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The Victory Cry of the Bull Ape

    One of the more endearing aspects of ERB-APA is the wide range of ERB-related topics that show up in these pages. Even the most minor and neglected aspects of the author and his work appear unexpectedly. An excellent example of this is “The Victory Cry of the Bull Ape” (“Edgardemain” #9, ERB-APA #33), in which John Martin offered an ambitious analysis of those occasions on which Tarzan did not give voice to his blood-curdling cry. Such articles are what makes ERB-APA truly amazing. Where else, I ask you, would you find such a topic discussed?
     Like Pete Ogden (“Kaor” #34), I’ve long been of the opinion that Burroughs intended to indicate that Tarzan voiced not one, but a number of different types of cries, according to circumstances. While it is the “victory cry” that we most often associate with the literary Tarzan, on other occasions he voices “calls” to summons apes, monkeys, and elephants, and “challenges” to various enemies. Such different cries were featured in the 1934 radio serial “Tarzan and the Diamond of Asher” (and presumably in the other 1930s radio serials), and the Asher victory cry was used in the 1935 Burroughs-Tarzan Enterprises movie serial New Adventures of Tarzan.
     Pete’s observation that the Burroughs-Tarzan cry is actually not a shrill, drawn-out “tarmangani,” but something closer to “ah-mangani,” was also quite interesting and probably correct. In preparation for these remarks I listened to a couple of episodes of “Asher” and found to my surprise that the victory cry is rendered there just as Pete describes it, or possibly as “’armangani,” with the initial t unvoiced or clipped. Certainly it makes little sense for the victory cry of the bull ape to be the simian word for “white ape.” Or possibly the opening “ah” is undocumented Mangani, perhaps for “great,” “mighty,” or “victorious.” The full cry might mean “Mighty mangani!”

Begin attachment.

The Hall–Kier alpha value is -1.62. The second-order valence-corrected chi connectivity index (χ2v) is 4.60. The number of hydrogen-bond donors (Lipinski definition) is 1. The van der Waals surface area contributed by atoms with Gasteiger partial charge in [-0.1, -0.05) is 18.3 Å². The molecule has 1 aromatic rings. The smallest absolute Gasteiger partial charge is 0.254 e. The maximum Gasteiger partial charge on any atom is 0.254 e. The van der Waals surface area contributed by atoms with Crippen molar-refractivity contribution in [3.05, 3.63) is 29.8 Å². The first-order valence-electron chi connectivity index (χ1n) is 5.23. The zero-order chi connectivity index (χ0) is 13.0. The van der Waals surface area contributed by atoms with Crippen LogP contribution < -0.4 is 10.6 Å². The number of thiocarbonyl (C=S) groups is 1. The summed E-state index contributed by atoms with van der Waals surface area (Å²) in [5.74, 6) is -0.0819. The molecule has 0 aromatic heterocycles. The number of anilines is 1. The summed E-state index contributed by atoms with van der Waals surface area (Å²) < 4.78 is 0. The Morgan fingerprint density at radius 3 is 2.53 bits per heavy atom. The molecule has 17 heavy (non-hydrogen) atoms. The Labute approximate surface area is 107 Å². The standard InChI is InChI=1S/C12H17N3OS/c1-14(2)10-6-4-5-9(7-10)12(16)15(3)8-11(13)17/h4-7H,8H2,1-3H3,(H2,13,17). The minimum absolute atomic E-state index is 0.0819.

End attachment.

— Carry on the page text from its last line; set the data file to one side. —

Other cries used in the 1934 radio serial were “Tan-TOR Tan-TOR!” (“Tantor,” screamed twice), used to summon elephants, and “KREEEE-gah Kree-gahh!” (“Kreegah” twice) as a warning or challenge. I was interested to learn from Pete that the different challenge used in “New Adventures” was rendered by playing the more familiar “ah-mangani” cry backwards.
     Another interesting aspect of John Martin’s article was his reference to the “Is dat Johnny Weissmuller” incident in Tarzan and the ‘Foreign Legion. “Thus,” John observes, “ERB was saying, indirectly, that the cry of the real Tarzan sounded a lot like the cry of the screen Tarzan, at least in the mind of two members of the jungle party.”
     I have to disagree with John’s reading of that memorable passage. Here is the sequence, more in context, from pages 77-78 of the ERB, Inc., edition. Tarzan has just dropped from a tree onto the back of a tiger, armed only with a knife:
    But what seemed a long time to them was a matter of seconds only. The tiger’s great frame went limp and sank to the ground. And the man rose and put a foot upon it and, raising his face to the heavens, voiced a horrid cry—the victory cry of the bull ape. Corrie was suddenly terrified of this man who had always seemed so civilized and cultured. Even the men were shocked.